When Barron’s asked Madoff Friday how he accomplishes this, he said, “It’s a proprietary strategy. I can’t go into it in great detail.”
Nor were the firms that market Madoff’s funds forthcoming when contacted earlier. “It’s a private fund. And so our inclination has been not to discuss its returns,” says Jeffrey Tucker, partner and co-founder of Fairfield Greenwich, a New York City-based hedge-fund marketer. “Why Barron’s would have any interest in this fund I don’t know.” One of Fairfield Greenwich’s…
A Zero Hedge reader, and long-time futures trader, shares his views on the evolution of the "market", where it was, where it is, and where it may be going.
* * *
I have been an independent trader for 23 years, starting at the CBOT in grains and CME in the S&P 500 futures markets long ago while they were auction outcry markets, and have stayed in the alternative investment space ever since, and now run a small fund.
I understand better than most I would think, the "mechanics" of the markets and how they have evolved over time from the auction market to 'upstairs". I am a self-taught, top down global macro economist, and historian of "money" and t...
I replied something along the lines of "interesting, but I am going to bounce this of Jacob Dreizin", a US citizen who provides frequent updates to me regarding Ukraine.
I also bounced the article off Pater Tenebrarum at the Acting Man blog. Pater commented ... Russian oligarchs stealing stuff back from Ukrainian oligarchs would be my guess. I should add, the arbitrariness of this process is of course quite disturbing (regardless of the fact that Ukraine's oligarchs are a bunch of corrupt thieves). But this strikes me mainly as a case of politically motivated payback. The oligarchs all aligned themselv...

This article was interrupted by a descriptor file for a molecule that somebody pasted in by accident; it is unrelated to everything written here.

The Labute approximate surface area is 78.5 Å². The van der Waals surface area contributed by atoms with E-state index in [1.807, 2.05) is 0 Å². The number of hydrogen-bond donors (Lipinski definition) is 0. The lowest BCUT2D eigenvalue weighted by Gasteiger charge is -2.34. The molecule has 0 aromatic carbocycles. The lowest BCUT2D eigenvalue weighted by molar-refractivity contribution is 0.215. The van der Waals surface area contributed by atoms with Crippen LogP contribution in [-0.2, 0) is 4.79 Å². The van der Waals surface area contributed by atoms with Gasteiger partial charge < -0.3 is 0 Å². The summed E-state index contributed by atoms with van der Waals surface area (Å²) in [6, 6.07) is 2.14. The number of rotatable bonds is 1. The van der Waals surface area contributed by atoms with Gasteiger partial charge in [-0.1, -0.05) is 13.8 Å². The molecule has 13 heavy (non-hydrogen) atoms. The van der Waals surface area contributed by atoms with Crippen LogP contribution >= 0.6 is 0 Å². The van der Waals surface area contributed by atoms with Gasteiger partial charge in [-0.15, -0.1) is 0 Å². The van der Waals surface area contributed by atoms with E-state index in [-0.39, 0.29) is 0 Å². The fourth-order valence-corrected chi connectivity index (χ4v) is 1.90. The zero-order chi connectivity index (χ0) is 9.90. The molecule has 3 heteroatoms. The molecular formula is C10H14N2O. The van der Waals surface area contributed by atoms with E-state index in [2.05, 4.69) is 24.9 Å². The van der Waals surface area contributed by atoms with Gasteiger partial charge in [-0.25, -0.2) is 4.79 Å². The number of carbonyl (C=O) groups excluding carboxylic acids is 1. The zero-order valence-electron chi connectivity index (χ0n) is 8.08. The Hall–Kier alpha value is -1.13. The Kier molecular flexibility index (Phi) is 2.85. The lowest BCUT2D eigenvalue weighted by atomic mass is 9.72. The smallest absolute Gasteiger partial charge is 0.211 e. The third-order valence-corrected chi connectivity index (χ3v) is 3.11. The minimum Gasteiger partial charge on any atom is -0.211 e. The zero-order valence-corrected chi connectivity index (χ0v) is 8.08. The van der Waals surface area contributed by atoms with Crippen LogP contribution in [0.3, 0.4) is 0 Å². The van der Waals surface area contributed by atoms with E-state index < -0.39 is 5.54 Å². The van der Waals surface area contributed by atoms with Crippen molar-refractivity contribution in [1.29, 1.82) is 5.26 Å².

Note from dshort: With yesterday's release of the Consumer Price Index for October, I've updated Real Retail Sales for October.
Official recession calls are the responsibility of the NBER Business Cycle Dating Committee, which is understandably vague about the specific indicators on which they base their decisions. This committee statement is about as close as they get to identifying their method.
There is, however, a general belief that there are four big indicators that the committee weighs heavily in their cycle identification process. They are:
Real Personal Income (excluding Transfer Payments)
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Investors in U.S. equities seem to have embraced a new market paradigm in which upside spikes come more swiftly than the downside selloffs. Remember when it used to be the other way around? When fear was stronger than greed? The market is consolidating its gains off the early-October V-bottom reversal, and no one seems to be in any hurry to unload shares this time around, with the holidays rapidly approaching and all. After all, there are bright blue skies directly overhead giving hope and respite from the early freeze blanketing the country.